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  • Globalization and Change in India: The Rise of an “Indian Dream” in Miss New India: An Interview with Bharati Mukherjee
  • Natasha Lavigilante (bio)

After four decades of writing about the arrival of Indian immigrants in America, Bharati Mukherjee, the American author of Indo-Bengali origins, turns to the depiction of transnational and internal migration in India in her latest novel, Miss New India (2011). The third part of a trilogy that began with Desirable Daughters (2002) and The Tree Bride (2004), Miss New India sheds light on the changes brought about by globalization in India, depicting the massive migration of ambitious and audacious young Indians into Bangalore, India’s Silicon Valley. Mukherjee portrays twenty-first-century India in a digital age when American culture and values are imported and transformed by the young Indians who end up staying in the country. Roots and routes are negotiated in the novel in unprecedented ways, leading to the rise of new kinds of transnational cultural identities. Performing American identity in their workplace and switching between Indian and American identities in their daily lives, the characters of Miss New India illustrate an accommodation of “Americanness” and a transformation of “Indianness” in contemporary India through the validation of hybridity. They show young Indians’ rejection of the traditional purity of cultural identity preferred by their parents’ generation in favor of a modern and thriving “Indo-Western” metropolitan subjectivity. Full of initiative and ambition, these young Indians are on the lookout for new opportunities in modern India. They pursue prosperity and success as well as individual happiness. In the process, they create the myth of an “Indian Dream.”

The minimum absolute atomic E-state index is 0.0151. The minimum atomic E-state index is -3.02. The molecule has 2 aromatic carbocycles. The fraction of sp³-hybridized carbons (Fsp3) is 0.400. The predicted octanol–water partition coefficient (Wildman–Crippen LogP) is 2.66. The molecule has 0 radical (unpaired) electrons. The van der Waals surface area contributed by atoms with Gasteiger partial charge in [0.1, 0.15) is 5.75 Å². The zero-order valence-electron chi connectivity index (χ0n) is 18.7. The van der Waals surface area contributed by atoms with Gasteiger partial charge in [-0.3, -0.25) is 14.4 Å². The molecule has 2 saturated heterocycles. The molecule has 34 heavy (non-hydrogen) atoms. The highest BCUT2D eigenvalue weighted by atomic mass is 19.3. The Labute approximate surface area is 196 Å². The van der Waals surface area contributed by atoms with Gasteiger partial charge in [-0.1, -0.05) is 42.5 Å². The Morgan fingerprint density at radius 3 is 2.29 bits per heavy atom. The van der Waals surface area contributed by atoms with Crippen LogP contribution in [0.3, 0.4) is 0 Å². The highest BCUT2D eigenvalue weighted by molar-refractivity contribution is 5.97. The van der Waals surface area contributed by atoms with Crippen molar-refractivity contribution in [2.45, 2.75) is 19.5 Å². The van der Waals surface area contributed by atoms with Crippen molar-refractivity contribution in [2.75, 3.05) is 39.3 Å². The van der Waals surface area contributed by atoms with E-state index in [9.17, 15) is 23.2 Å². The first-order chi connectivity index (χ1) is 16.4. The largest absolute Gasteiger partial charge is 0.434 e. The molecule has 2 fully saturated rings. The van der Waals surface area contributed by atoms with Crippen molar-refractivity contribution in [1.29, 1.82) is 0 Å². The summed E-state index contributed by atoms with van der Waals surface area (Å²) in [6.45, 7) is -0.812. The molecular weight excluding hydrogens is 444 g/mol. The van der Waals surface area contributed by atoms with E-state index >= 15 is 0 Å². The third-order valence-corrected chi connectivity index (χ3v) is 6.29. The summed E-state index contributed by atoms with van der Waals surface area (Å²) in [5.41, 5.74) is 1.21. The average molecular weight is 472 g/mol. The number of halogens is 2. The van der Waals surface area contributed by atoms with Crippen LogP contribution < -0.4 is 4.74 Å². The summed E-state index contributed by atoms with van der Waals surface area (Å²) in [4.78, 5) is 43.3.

In this interview, Mukherjee gives an overview of the ideas that led to the writing of Miss New India. The discussion focuses on the transnational worldview transmitted by the novel and the influence of Western ideals on the young Indian generation. The clash between tradition and modernity is the central concern that arises in Mukherjee’s responses. She explains how the transformation of social and cultural structures initiated by the process of globalization in India [End Page 178] caught her attention. The notion of change is key to understanding both Miss New India and contemporary India. She also expands some of the themes found in her earlier works, such as the process of “unhousement” and “rehousement,” the reinvention of identities, and the awakening of female migrant characters to self-empowerment. The interview also touches on the changes occurring in the American literary canon due to the mass migration of writers in a globalized and transnational era. Ultimately, Mukherjee introduces a new literary category, “The Literature of New Arrival,” which adds a multi-ethnic aesthetic to contemporary and transnational American literature.

Natasha Lavigilante:

India is always present in your novels. To what extent does your birth country inspire your American novels?

Bharati Mukherjee:

Well, I think the most important compelling force in my fiction has been being transnational: the experience of having started out incredibly solidly rooted in a traditional culture, then having found myself deracinated from that culture, and gradually becoming re-rooted in an alien culture, the secret codes of which culture I knew little about until I landed in it. That process of “unhousement” and “rehousement”—to use the words of my author-husband, Clark Blaise, who writes eloquently about border crossings—is behind all my American novels.

My novels seem to grow out of a personal energy, an energy unleashed by a combination of traumatizing and inspiring experiences and histories I have lived through. The most recent novels—Desirable Daughters, The Tree Bride, and Miss New India—talk about immigration, internal migration, and globalization. They are about leaving a town or city that you know very well and landing in a city, town, culture, and ethics that you don’t know. When I landed as a student at the [Iowa] Writers’ Workshop, I had expected to write my MFA thesis as a collection of stories about Calcuttans, inspired by [James] Joyce’s Dubliners [1914]. I had no idea that emotional undercurrents entailed in unhousement and rehousement would creep into my thesis story collection.


After decades of writing about international immigration in the US, your latest...